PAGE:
Beloved Saint Monica, Mother of the great saint, Augustine of Hippo — Father and Doctor of the Church — had her hands full with her son who was both a brilliant student and something of a youthful hedonist, fathering a child out of wedlock at the age of 19. A Christian woman married to a Pagan, Monica watched her son’s journey and prayed faithfully for his conversion to Christ. For many years, she prayed that Augustine’s heart and mind would finally become open — that he might have an authentic encounter with Christ and thus be re-formed, and re-oriented toward the will of God.
Her faithfulness was gratified, and in one of the most moving portions of Augustine’s Confessions, he related how clearly Monica identified her life’s mission as delivering her children into the life of faith. In Ostia, she said to him in wonder, “Son, as far as I am concerned, nothing in this life now gives me any pleasure. I do not know why I am still here, since I have no further hopes in this world. I did have one reason for wanting to live a little longer: to see you become a Catholic Christian before I died. God has lavished his gifts on me in that respect, for I know that you have even renounced earthly happiness to be his servant. So what am I doing here?” Days later, she fell ill with a fever and told Augustine and his brother to bury her there — to take no concern over her earthly remains, but asking for one favor: “…That you remember me at the altar of the Lord wherever you may be.”
Saint Monica is the patron saint of people in difficult marriages, difficult children, and the conversion of relatives, particularly one’s own children. She is the consoling friend in heaven who wholly understands the despair of parents who feel helpless and confused as they watch their children drift away from the church. As Monica prayed and fasted for her children to come to know Christ Jesus, she is our powerful companion and intercessor to all who feel confounded by the “journeys” of their sons and daughters.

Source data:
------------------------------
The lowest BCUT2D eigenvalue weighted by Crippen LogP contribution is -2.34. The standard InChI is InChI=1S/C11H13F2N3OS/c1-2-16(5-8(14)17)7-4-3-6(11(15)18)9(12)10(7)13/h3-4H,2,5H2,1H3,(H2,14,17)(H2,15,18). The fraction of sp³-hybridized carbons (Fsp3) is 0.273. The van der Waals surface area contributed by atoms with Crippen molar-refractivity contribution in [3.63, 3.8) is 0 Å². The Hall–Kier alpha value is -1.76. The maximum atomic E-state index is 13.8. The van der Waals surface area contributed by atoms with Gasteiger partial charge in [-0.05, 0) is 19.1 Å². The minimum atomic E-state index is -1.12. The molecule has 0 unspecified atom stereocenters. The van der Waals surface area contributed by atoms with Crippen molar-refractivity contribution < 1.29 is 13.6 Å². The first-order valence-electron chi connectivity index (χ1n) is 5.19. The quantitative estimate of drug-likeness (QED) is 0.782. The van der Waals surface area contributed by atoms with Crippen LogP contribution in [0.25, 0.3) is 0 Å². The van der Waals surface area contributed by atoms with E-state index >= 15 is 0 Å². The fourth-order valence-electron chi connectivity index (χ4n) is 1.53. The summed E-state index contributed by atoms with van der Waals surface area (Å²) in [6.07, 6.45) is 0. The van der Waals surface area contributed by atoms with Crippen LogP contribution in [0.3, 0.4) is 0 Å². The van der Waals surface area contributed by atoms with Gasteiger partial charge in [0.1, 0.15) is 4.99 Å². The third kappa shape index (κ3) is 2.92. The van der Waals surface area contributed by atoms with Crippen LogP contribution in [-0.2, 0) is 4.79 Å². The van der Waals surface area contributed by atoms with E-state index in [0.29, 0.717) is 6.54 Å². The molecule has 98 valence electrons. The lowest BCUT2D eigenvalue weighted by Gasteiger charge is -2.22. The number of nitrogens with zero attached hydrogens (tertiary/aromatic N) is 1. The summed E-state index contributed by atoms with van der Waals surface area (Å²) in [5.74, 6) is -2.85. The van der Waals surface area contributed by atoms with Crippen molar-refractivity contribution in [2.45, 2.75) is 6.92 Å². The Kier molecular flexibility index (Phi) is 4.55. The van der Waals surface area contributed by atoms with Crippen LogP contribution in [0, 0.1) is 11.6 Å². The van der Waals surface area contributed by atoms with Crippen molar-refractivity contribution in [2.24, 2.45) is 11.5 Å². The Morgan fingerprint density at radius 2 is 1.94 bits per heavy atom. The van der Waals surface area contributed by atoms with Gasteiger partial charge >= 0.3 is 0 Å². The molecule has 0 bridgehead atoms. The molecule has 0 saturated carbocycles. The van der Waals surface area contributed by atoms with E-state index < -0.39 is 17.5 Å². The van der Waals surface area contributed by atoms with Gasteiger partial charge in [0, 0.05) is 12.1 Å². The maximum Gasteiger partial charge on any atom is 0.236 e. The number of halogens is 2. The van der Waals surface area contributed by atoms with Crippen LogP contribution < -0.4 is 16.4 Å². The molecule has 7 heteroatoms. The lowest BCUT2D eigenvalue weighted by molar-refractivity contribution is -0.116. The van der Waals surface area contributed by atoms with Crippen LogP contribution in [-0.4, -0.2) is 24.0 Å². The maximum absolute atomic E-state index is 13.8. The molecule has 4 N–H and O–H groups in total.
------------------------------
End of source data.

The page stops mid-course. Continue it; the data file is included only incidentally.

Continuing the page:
In the name of the Father, and the Son, and the Holy Spirit,
under the weight of my heartful burden, I turn to you, dear Saint Monica
and request your assistance and intercession.
From your place in heaven, I beg that you will plead before the Throne of the Holy One,
for the sake of my child, [Name], who has wandered from from the faith, and
all that we have tried to teach.
I know, dear Monica, that our children belong not to us, but to God,
and that God often permits this wandering as part of one’s journey toward Him.
Your son, Augustine, wandered, too; eventually he found the faith, and came to believe,
and in that belief became a true teacher.
Help me, therefore, to have patience, and to believe that all things — even this disappointing movement away from the faith — work ultimately to His own good purposes.
For the sake of my child’s soul, I pray to understand and trust in this.
St. Monica, please teach me to persist in faithful prayer as you did for your son’s sake.
Inspire me to behave in ways that will not further distance my child from Christ, but only draw [Name] gently towards his marvelous light.
Please teach me what you know about this painful mystery of separation,
and how it is reconciled in the re-orientation of our children
O Saint Monica, lover of Christ and His Church,
pray for me, and for my child [Name], that we may acquire heaven,
joining with you, there, in offering constant and thankful
praise to God,
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Note: While content aims to align with Catholic teachings, any inconsistencies or errors are unintended. For precise understanding, always refer to authoritative sources like the Catechism of the Catholic Church. Always double-check any quotes for word-for-word accuracy with the Bible or the Catechism of the Catholic Church.